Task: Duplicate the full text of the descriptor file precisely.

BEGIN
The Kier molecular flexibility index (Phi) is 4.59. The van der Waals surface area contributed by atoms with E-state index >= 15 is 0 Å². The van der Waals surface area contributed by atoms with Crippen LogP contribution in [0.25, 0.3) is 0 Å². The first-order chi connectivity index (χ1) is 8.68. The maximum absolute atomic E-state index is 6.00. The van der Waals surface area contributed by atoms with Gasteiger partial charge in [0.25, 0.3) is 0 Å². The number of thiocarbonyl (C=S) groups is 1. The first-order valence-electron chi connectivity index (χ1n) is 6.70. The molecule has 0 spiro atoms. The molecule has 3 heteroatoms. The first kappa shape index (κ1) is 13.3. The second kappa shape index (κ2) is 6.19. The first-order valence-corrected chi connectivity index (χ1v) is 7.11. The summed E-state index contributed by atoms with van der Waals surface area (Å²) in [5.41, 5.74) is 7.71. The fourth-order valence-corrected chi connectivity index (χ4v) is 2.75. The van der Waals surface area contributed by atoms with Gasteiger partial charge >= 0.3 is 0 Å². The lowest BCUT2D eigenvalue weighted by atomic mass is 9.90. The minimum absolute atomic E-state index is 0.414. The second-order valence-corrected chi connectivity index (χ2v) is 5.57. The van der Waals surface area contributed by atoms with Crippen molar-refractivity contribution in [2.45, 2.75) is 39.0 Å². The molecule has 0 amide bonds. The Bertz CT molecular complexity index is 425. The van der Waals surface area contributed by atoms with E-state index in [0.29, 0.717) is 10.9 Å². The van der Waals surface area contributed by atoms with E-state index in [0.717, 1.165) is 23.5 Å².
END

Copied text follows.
The Kier molecular flexibility index (Phi) is 4.59. The van der Waals surface area contributed by atoms with E-state index >= 15 is 0 Å². The van der Waals surface area contributed by atoms with Crippen LogP contribution in [0.25, 0.3) is 0 Å². The first-order chi connectivity index (χ1) is 8.68. The maximum absolute atomic E-state index is 6.00. The van der Waals surface area contributed by atoms with Gasteiger partial charge in [0.25, 0.3) is 0 Å². The number of thiocarbonyl (C=S) groups is 1. The first-order valence-electron chi connectivity index (χ1n) is 6.70. The molecule has 0 spiro atoms. The molecule has 3 heteroatoms. The first kappa shape index (κ1) is 13.3. The second kappa shape index (κ2) is 6.19. The first-order valence-corrected chi connectivity index (χ1v) is 7.11. The summed E-state index contributed by atoms with van der Waals surface area (Å²) in [5.41, 5.74) is 7.71. The fourth-order valence-corrected chi connectivity index (χ4v) is 2.75. The van der Waals surface area contributed by atoms with Gasteiger partial charge >= 0.3 is 0 Å². The lowest BCUT2D eigenvalue weighted by atomic mass is 9.90. The minimum absolute atomic E-state index is 0.414. The second-order valence-corrected chi connectivity index (χ2v) is 5.57. The van der Waals surface area contributed by atoms with Crippen molar-refractivity contribution in [2.45, 2.75) is 39.0 Å². The molecule has 0 amide bonds. The Bertz CT molecular complexity index is 425. The van der Waals surface area contributed by atoms with E-state index in [0.29, 0.717) is 10.9 Å². The van der Waals surface area contributed by atoms with E-state index in [0.717, 1.165) is 23.5 Å².